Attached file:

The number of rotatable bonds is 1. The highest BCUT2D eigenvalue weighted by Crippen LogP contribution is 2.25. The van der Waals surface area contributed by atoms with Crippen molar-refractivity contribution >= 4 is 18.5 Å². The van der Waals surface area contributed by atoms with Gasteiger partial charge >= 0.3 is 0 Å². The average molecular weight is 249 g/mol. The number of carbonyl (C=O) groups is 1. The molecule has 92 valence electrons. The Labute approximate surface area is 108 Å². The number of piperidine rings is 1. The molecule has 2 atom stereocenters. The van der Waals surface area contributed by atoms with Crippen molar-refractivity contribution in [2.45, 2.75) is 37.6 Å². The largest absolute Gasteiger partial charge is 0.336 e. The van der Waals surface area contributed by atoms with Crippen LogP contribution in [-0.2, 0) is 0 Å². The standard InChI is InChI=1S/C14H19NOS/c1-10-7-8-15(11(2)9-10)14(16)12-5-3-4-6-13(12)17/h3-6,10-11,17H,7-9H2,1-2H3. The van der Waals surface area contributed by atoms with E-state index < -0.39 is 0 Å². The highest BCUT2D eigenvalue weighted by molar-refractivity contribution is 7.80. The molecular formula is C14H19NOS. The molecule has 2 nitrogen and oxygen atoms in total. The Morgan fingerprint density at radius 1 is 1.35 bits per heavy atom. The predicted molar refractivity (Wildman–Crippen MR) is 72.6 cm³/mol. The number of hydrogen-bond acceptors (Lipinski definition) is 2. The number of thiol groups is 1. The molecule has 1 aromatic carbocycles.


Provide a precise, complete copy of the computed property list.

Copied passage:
The number of rotatable bonds is 1. The highest BCUT2D eigenvalue weighted by Crippen LogP contribution is 2.25. The van der Waals surface area contributed by atoms with Crippen molar-refractivity contribution >= 4 is 18.5 Å². The van der Waals surface area contributed by atoms with Gasteiger partial charge >= 0.3 is 0 Å². The average molecular weight is 249 g/mol. The number of carbonyl (C=O) groups is 1. The molecule has 92 valence electrons. The Labute approximate surface area is 108 Å². The number of piperidine rings is 1. The molecule has 2 atom stereocenters. The van der Waals surface area contributed by atoms with Crippen molar-refractivity contribution in [2.45, 2.75) is 37.6 Å². The largest absolute Gasteiger partial charge is 0.336 e. The van der Waals surface area contributed by atoms with Crippen LogP contribution in [-0.2, 0) is 0 Å². The standard InChI is InChI=1S/C14H19NOS/c1-10-7-8-15(11(2)9-10)14(16)12-5-3-4-6-13(12)17/h3-6,10-11,17H,7-9H2,1-2H3. The van der Waals surface area contributed by atoms with E-state index < -0.39 is 0 Å². The highest BCUT2D eigenvalue weighted by molar-refractivity contribution is 7.80. The molecular formula is C14H19NOS. The molecule has 2 nitrogen and oxygen atoms in total. The Morgan fingerprint density at radius 1 is 1.35 bits per heavy atom. The predicted molar refractivity (Wildman–Crippen MR) is 72.6 cm³/mol. The number of hydrogen-bond acceptors (Lipinski definition) is 2. The number of thiol groups is 1. The molecule has 1 aromatic carbocycles.